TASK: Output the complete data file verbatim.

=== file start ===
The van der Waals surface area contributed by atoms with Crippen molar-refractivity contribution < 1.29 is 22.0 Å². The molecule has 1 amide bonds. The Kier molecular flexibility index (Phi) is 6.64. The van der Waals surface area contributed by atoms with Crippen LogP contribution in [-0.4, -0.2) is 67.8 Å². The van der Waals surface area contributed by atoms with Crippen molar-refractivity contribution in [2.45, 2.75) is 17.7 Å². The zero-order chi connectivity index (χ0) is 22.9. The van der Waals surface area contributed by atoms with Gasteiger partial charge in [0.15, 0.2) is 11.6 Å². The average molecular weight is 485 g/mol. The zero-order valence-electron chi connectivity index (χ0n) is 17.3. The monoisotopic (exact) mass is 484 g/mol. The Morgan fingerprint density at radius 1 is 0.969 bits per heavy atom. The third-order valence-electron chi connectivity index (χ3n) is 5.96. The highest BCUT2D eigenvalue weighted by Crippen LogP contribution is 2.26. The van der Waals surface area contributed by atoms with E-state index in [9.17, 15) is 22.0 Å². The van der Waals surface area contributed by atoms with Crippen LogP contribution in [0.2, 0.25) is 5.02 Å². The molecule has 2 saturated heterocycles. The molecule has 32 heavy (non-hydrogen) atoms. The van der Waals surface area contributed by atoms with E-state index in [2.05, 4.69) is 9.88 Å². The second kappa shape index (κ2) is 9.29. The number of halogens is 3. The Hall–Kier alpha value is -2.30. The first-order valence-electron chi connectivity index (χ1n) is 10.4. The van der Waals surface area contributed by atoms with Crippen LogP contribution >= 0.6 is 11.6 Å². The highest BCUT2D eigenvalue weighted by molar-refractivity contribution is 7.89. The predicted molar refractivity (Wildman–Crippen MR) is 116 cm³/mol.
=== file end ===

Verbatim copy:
The van der Waals surface area contributed by atoms with Crippen molar-refractivity contribution < 1.29 is 22.0 Å². The molecule has 1 amide bonds. The Kier molecular flexibility index (Phi) is 6.64. The van der Waals surface area contributed by atoms with Crippen LogP contribution in [-0.4, -0.2) is 67.8 Å². The van der Waals surface area contributed by atoms with Crippen molar-refractivity contribution in [2.45, 2.75) is 17.7 Å². The zero-order chi connectivity index (χ0) is 22.9. The van der Waals surface area contributed by atoms with Gasteiger partial charge in [0.15, 0.2) is 11.6 Å². The average molecular weight is 485 g/mol. The zero-order valence-electron chi connectivity index (χ0n) is 17.3. The monoisotopic (exact) mass is 484 g/mol. The Morgan fingerprint density at radius 1 is 0.969 bits per heavy atom. The third-order valence-electron chi connectivity index (χ3n) is 5.96. The highest BCUT2D eigenvalue weighted by Crippen LogP contribution is 2.26. The van der Waals surface area contributed by atoms with E-state index in [9.17, 15) is 22.0 Å². The van der Waals surface area contributed by atoms with Crippen LogP contribution in [0.2, 0.25) is 5.02 Å². The molecule has 2 saturated heterocycles. The molecule has 32 heavy (non-hydrogen) atoms. The van der Waals surface area contributed by atoms with E-state index in [2.05, 4.69) is 9.88 Å². The second kappa shape index (κ2) is 9.29. The number of halogens is 3. The Hall–Kier alpha value is -2.30. The first-order valence-electron chi connectivity index (χ1n) is 10.4. The van der Waals surface area contributed by atoms with Crippen LogP contribution >= 0.6 is 11.6 Å². The highest BCUT2D eigenvalue weighted by molar-refractivity contribution is 7.89. The predicted molar refractivity (Wildman–Crippen MR) is 116 cm³/mol.